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Endodontic management of mandibular canine with two roots and two canals: a rare case report
BMC Research Notes volume 11, Article number: 111 (2018)
In general, mandibular canines have a single root and a single canal. The occurrence of two roots and two canals is a rare entity ranging from 1 to 5%. The anatomy of root canal morphology plays a decisive role in determining the conditions under which endodontic treatment can be performed effectively. Successful endodontic treatment comprises proper diagnosis, meticulous cleaning and shaping followed by three dimensional obturation. Failure to do so may lead to postoperative diseases, pain and further complications. This paper reports successful management of a mandibular canine with two roots and two canals.
45-year-old Nepalese women with a non-significant medical history presented with a chief complaint of pain in a lower left front tooth. The pain disturbed her sleep and lingered for several minutes even after removal of a thermal stimulus. Clinical examination and testing revealed generalized severe attrition with tenderness to percussion in the mandibular left canine. Electric pulp test for all the mandibular anteriors revealed almost no response in the mandibular left canine. Intraoral periapical radiographs in different angulations were taken which revealed two roots and two canals. A clinical diagnosis of chronic irreversible pulpitis with symptomatic apical periodontitis was made and root canal therapy was performed following the standard protocols.
Although the prevalence of two roots and two canals in mandibular canine is very low, the clinician should always be mindful of variations in the number of roots and canals for proper management of such cases.
Root canal morphology plays a decisive role in determining the conditions under which the endodontic treatment can be performed effectively . Successful endodontic treatment comprises proper diagnosis, meticulous cleaning and shaping and three dimensional obturation. Failure to do so may lead to postoperative diseases, pain and further complications . Therefore, the clinician should be aware of any anatomical variations which may alter the prognosis for root canal therapy. One of the most common reasons for failure of endodontic treatment is a missed canal due to lack of knowledge on anatomical variations .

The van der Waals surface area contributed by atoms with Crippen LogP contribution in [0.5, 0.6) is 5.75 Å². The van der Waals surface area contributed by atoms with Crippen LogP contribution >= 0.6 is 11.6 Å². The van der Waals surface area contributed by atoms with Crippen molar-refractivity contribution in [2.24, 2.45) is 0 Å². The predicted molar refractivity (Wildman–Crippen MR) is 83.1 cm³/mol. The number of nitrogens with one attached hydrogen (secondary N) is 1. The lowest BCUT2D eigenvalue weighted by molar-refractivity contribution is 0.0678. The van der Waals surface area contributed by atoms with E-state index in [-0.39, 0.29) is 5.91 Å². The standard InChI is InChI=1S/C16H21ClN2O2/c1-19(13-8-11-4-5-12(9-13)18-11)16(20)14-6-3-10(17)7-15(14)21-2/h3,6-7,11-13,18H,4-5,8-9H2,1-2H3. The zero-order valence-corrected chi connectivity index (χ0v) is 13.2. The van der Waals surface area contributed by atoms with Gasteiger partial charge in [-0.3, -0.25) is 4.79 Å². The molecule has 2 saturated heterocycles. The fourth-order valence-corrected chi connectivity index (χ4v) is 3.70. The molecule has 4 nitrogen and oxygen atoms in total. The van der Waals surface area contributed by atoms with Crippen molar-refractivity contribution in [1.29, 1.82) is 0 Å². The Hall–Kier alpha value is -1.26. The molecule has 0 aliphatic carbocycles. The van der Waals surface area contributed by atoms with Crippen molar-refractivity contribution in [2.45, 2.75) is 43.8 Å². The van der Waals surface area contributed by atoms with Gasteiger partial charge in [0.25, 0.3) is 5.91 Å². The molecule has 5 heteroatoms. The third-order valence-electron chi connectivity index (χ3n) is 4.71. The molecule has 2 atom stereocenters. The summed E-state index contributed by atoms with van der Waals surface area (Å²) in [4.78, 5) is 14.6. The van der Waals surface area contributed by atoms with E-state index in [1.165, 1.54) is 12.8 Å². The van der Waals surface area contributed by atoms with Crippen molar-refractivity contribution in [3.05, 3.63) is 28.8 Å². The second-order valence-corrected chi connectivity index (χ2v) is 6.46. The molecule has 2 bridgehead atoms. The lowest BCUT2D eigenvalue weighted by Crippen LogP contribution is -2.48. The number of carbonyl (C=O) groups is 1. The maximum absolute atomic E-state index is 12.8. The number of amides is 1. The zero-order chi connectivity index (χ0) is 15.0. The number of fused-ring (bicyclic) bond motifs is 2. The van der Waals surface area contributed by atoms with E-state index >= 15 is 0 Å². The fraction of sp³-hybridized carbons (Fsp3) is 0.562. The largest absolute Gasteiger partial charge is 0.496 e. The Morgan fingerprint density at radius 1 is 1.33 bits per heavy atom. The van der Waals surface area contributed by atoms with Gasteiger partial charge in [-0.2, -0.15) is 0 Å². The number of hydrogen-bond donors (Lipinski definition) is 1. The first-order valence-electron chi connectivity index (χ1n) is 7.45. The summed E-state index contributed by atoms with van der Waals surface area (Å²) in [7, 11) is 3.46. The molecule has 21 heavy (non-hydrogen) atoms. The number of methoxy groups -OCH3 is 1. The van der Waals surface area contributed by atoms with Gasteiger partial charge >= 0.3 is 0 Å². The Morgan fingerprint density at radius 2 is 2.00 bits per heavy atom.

Generally, mandibular canines contain a single root and canal . The occurrence of two roots and two canals is a rare entity ranging from 1 to 5% [1, 4]. Although the prevalence of two roots and two canals in a mandibular canine is very low [1, 2, 5, 6], the clinician should be mindful of variations in the number of roots and canals for proper case management. Unpredictable findings in the root canal morphology of mandibular canines have a great impact in endodontic treatment . This paper reports successful management of a mandibular canine having two roots and two canals.
A 45 -year-old Nepalese women with a non-significant medical history reported to the Department of Conservative Dentistry and Endodontics, at B. P. Koirala Institute of Health Sciences, Dharan, Nepal with the chief complaint of pain in a lower left front tooth. The pain disturbed her sleep and lingered for several minutes even after removal of a thermal stimulus. Clinical examination revealed generalized severe attrition of her teeth with tenderness to percussion on the mandibular left canine. Electric pulp testing was performed for all the mandibular anteriors. Almost no response to the electric pulp test was observed in mandibular left canine. Intraoral periapical radiographs in different horizontal angulations were taken which revealed two roots (Fig. 1). A clinical diagnosis of chronic irreversible pulpitis with symptomatic apical periodontitis was made and root canal therapy was recommended.
Local anesthesia was administered and the entire procedure was performed under a rubber dam. The access opening was prepared with an endo access # 1 round diamond bur and endo-Z tapered safe-end bur (Fig. 2).
After reaching the pulp chamber we found that there were two canal orifices situated labial and lingual. This finding was different from the usual single orifice located in the center of the crown/root. Hence, size Nos. 6, 8 and 10 K files were used for creating the glide path and No. 15 K file was used for determining the working lengths (Fig. 3). The radiographs were exposed in two different angulations to confirm the presence of two canals. The cervical and middle thirds were prepared with a hand file with master apical filing up to No. 35. After each file, the canals were irrigated with 5.25% sodium hypochlorite and 17% ethylene diaminetetraacetic acid (EDTA). The root canals were dried with paper points and obturated with gutta percha cones and AH-Plus Sealer using the lateral compaction technique (Fig. 4). The access opening was sealed with a glass ionomer cement as a base and completed with a bonded composite as a permanent restoration.
Discussion and conclusion